The Great Barrier Reef, located off the coast of Queensland in northeastern Australia, is the largest coral reef ecosystem on Earth and a UNESCO World Heritage site. Stretching more than 300,000 square kilometers, it boasts more than 3,000 reefs, 600 islands, and 300 coral cays that countless species of marine life call home.
Over the past year, approximately 38 percent of the world’s coral reefs have been bleached due to warming waters caused by El Niño and climate change. This devastating trend has continued throughout the year, contributing to the largest global coral bleaching event in history.
The massive die-off has taken its toll in Australia, with up to 93 percent of the Great Barrier Reef affected by the bleaching. This event has propelled the reef into the growing danger of extinction.
“The corals in the remote far north of the reef experienced extremely hot conditions this summer, and were effectively bathed in warm water for months, creating heat stress that they could no longer cope with,” stated Russell Reichelt, the chairman of the Great Barrier Reef Marine Park Authority.
Bleaching occurs when coral experience extreme stress caused by changes in environmental factors such as temperature, light, or nutrients. In these adverse conditions, they release symbiotic algae, called zooxanthellae, stored within their tissues. The tiny algae supply the corals with most of their food, as well as their color, resulting in the white reefs.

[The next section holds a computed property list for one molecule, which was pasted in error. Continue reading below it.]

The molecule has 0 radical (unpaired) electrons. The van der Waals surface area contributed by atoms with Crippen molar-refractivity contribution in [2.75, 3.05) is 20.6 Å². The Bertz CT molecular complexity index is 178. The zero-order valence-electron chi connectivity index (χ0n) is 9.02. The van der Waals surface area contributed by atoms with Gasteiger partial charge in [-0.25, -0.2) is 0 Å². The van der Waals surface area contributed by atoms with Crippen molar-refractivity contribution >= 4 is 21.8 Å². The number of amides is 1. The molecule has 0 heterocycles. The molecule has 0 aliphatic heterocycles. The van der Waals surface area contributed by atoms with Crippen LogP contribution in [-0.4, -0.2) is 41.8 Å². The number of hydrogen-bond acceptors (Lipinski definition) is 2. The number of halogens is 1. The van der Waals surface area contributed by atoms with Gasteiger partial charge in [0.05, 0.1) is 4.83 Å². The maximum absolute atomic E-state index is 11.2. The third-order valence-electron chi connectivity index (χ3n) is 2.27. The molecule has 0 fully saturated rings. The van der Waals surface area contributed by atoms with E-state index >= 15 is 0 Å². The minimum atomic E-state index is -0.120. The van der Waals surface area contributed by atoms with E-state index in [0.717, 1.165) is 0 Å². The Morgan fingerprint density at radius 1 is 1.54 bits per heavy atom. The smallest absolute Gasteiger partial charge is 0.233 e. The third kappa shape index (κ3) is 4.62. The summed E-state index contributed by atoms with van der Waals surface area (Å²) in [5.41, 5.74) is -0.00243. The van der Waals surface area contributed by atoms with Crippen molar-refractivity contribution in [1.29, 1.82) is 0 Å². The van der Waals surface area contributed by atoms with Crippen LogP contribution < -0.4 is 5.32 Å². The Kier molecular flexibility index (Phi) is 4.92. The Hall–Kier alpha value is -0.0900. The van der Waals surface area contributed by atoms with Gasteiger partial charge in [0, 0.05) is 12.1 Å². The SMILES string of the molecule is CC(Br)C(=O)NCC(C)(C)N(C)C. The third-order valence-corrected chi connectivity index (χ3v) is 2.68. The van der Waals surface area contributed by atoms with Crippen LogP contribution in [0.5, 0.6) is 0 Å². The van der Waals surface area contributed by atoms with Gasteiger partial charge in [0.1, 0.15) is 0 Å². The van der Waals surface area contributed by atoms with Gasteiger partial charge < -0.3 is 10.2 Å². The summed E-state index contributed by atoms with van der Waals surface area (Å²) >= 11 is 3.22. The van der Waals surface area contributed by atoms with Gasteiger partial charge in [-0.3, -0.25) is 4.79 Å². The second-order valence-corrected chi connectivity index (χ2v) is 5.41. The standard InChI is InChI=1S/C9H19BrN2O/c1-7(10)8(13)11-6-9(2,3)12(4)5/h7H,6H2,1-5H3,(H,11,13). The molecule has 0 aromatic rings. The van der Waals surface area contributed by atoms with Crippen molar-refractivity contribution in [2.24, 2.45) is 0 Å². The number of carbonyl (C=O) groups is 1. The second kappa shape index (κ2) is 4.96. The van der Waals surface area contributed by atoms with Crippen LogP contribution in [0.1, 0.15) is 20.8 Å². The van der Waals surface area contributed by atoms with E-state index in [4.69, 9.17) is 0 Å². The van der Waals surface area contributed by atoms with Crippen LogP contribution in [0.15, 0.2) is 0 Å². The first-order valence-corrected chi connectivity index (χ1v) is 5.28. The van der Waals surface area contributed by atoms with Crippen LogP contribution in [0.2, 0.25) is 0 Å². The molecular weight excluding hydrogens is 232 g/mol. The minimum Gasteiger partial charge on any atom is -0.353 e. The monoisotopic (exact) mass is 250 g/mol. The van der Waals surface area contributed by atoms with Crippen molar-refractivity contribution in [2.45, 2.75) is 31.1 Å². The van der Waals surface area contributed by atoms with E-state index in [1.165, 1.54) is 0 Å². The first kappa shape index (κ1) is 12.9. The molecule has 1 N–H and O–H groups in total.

However, rising water temperatures are not scientists’ only cause for concern. As the concentration of carbon dioxide in the atmosphere rises due to the emission of fossil fuels, more of the gas seeps into the ocean. This lowers the pH of the water, making it more acidic, and proves to be more challenging for reef-building organisms to construct their hard skeletons.
Overfishing, mining, and nutrient runoff from farms as well as industrial chemicals have all contributed to the destruction and decline of the Great Barrier Reef for the last several decades.
In an effort to combat the damage, a team of scientists at the University of Hawaii’s Institute of Marine Biology are currently attempting to assist evolutionary processes and breed a more resilient coral that can withstand climate change.
Lewis, Sophie. “The Great Barrier Reef is not actually dead.” CNN. Cable News Network, 14 Oct. 2016